London-based opera company The Mozartists has announced a series of webinars, The Operas of Mozart. The five talks see Ian Page, the company’s artistic director and conductor, discussing different aspects of Mozart’s life and work; the series is produced as part of Martin Randall Travel’s Tea Time Talks series.

The five lectures take place on Wednesday afternoons at 4.30pm and last around one hour, including a Q&A session. The topics covered are ‘Nature plus nurture: an operatic childhood’; ‘Towards Idomeneo (1781): the apotheosis of ‘opera seria’; ‘A marriage made in heaven: text and subtext in The Marriage of Figaro’ (1786); ‘Schools for lovers: the Da Ponte legacy’; and ‘Clemency and the pursuit of ‘true opera’’.

Mozart’s operas constitute one of the pinnacles of Western culture, and the composer himself felt that the artform was the genre in which he most excelled. This five-part series, presented by Ian Page and taking place via Zoom, travels chronologically through Mozart’s operatic canon, exploring and contextualising key works, examining the composer’s multi-faceted musical language and offering insights into how he was able to transform written text into psychologically rich musical drama.

The first lecture, ‘Nature plus nurture: an operatic childhood’, took place on 16 June. It challenges the popular notion of Mozart as a uniquely prodigious phenomenon whose unparalleled genius transcended the strictures of time. He was also very much a product of his age, and his early training, in particular his childhood visit to London, paved the way for several remarkable stage works including Apollo et Hyacinthus (1767) and La finta semplice (The Fake Innocent, 1769) written when he was just 11 and 12, respectively.

‘Towards Idomeneo’ was broadcast two days ago. It discusses Mozart’s operatic apprenticeship in Italy, where the triumphant successes of Mitridate (1770) and Lucio Silla (1772) paved the way for the hugely ambitious and powerfully dramatic Idomeneo, which premiered in Munich in 1781 when the composer was 15. This is now widely recognised as Mozart’s first indisputable operatic masterpiece, but it remains undervalued and relatively infrequently performed.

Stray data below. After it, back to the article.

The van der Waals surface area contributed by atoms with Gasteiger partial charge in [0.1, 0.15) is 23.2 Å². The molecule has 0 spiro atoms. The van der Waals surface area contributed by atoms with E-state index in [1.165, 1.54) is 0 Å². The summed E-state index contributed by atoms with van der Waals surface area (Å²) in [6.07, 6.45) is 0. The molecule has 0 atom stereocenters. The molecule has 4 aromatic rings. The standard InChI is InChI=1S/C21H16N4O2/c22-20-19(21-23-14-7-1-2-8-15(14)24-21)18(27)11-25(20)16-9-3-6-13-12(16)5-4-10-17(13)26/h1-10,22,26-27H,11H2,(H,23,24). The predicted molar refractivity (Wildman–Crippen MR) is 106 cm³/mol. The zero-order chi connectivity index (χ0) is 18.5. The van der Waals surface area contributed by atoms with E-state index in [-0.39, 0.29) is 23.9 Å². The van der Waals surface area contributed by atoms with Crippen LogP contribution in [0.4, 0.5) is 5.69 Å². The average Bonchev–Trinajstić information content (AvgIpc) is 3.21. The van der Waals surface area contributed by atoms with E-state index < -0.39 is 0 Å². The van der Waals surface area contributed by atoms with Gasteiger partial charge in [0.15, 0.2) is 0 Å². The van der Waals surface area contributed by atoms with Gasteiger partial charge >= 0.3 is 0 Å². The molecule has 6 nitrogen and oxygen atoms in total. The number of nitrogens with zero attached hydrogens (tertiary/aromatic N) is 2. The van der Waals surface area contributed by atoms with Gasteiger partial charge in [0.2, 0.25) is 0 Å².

‘A marriage made in heaven’ will take place on 30 June and discusses The Marriage of Figaro, considered by many to be the greatest opera ever written. It set a highly licentious play that had been written in pre-revolutionary Paris just eight years previously, and Mozart and his librettist Lorenzo Da Ponte had to promise the Viennese authorities that they would omit all of the play’s controversial political content. Mozart, though, knew that a story could be told with more than words.

‘The School for Lovers’ (to be broadcast on 14 July) was the original title for Mozart’s third and final collaboration with librettist Da Ponte, Così fan tutte (Women Are Like That, 1790). The plot of this most misunderstood of Mozart’s operas has often been dismissed as trivial and artificial, but the searing intensity and emotional honesty of Mozart’s score offers lessons that only the most resolute of students can stomach.

The last lecture in the series, ‘Clemency and the pursuit of ‘true opera’’ (21 July), considers Mozart’s final two operas, The Magic Flute and La clemenza di Tito (The Clemency of Titus). Both premiered in September 1791, fewer than three months before the composer’s untimely death. The former is the greater and more popular work, but the latter provides an equally fitting conclusion to the composer’s operatic legacy, focusing with a deceptively rarefied and autumnal simplicity on the themes of love, compassion and forgiveness that imbued the composer’s entire operatic output.

The full webinar series costs £65 and you can register via Martin Randall Travel’s website. All five lectures will be available for viewing for eight weeks after the last episode has streamed.



Learn all about The Operas of Mozart with this series of webinars from The Mozartists’ Ian Page.